Land Surveys That Meet ALTA Requirements

Instructor: Shawn Grimsley

Shawn has a masters of public administration, JD, and a BA in political science.

Surveys are an important part of many real estate transactions, especially expensive commercial real estate transactions. In this lesson, you'll learn about surveys, including surveys that meet ALTA requirements, and when they are used.

Surveys - An Overview

Ryan is a real estate agent who specializes in multimillion-dollar properties that will be developed for commercial or industrial purposes, such as office buildings, shopping centers, manufacturing plants and factories. Ryan has a client, WeDevelopBig Inc., that wants to purchase a 30-acre piece of land on the outskirts of town and develop it into mixed-use development with condos, shopping and office space. The land will costs millions and the development will cost tens of millions of dollars.

Ryan's client needs to perform its due diligence and properly investigate the feasibility of the project before laying down millions. Part of that due diligence involves obtaining a survey. A land survey is the scientific method of measuring the dimensions of a particular area of the Earth's surface. A survey measures the horizontal distances, directions, angles and elevations of the subject area. Artificial structures such as streets and buildings may also be noted on a survey.

Not all surveys are created equal. Some are rather simple, such as a survey to determine the boundaries of a typical residential suburban lot. However, investors and lenders will often demand a much more complex and detailed survey when it comes to commercial properties because of the amount of money involved, which brings us to ALTA surveys.

ALTA Survey

An ALTA survey is a survey that meets the minimum requirements set forth by the American Land Title Association. What separates an ALTA survey from others? ALTA surveys are often more comprehensive and therefore more complex. They also take a significant amount of time to do: think weeks instead of days. And they are expensive, easily costing thousands of dollars. All this means that they are really only justified if there is a significant amount of money at stake. This is why they are far more common in commercial real estate transactions compared with residential transactions for single-family homes.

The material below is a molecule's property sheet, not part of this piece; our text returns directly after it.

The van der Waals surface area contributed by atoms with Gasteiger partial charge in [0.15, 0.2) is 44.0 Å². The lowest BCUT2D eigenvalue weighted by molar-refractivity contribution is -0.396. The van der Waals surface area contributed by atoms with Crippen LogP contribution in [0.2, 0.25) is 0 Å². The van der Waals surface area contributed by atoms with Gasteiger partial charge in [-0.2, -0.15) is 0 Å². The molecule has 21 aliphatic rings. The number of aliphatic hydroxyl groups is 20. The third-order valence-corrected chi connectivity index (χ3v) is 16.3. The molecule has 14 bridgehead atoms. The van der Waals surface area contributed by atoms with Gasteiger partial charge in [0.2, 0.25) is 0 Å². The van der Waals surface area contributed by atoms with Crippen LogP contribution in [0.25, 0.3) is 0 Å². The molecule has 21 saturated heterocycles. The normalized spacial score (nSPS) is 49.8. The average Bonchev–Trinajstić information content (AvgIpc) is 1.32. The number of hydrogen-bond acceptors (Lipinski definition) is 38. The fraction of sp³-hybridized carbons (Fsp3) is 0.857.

Minimum ALTA Survey Requirements

ALTA surveys have minimum requirements, as well as optional requirements that a customer may request in the survey. The standards and requirements are lengthy and complex, so we're going to paint with pretty broad brush strokes.

The minimum standards include a standard of care that is imposed on the surveyor, which is that of a prudent surveyor. According to the standard, a prudent surveyor acts the same way that a reasonable surveyor would act in the same location. ALTA requirements also outline how the boundaries are to be resolved and provides measurement standards. Additionally, ALTA imposes research standards to be followed when searching the property records.

Surveyors also must meet certain standards when performing the survey out in the field. These include:

  • Identification and location of monuments (i.e., permanent reference points used in surveys, such as a brass disk, metal pipe or even a rock)
  • Evidence of rights of way and access to a public road as well as evidence of rights of way across the property held by those that don't own the property, such as walkways, private roads, alleys, and railroad tracks crossing the property
  • Evidence of people possessing or making improvements along the boundary, whether made by the owners of the surveyed property or by others adjoining the property
  • Location of buildings
  • Evidence of easements and servitudes, which are non-possessory rights held by another to make a specific use of the property of another, such as utility lines
  • Location of cemeteries
  • Location of water features.

The map created out of the survey process is also subject to minimum ALTA requirements. The map should include all the information we just discussed, as well as provide the current legal description of the property. If a new description is provided, an explanation for the change must be given. The survey will also provide the boundary (e.g., the perimeter bounding the area), including all relevant dimensions, from the point of beginning to the point the boundary closes. If part of the boundary involves a body of water, there are additional requirements.

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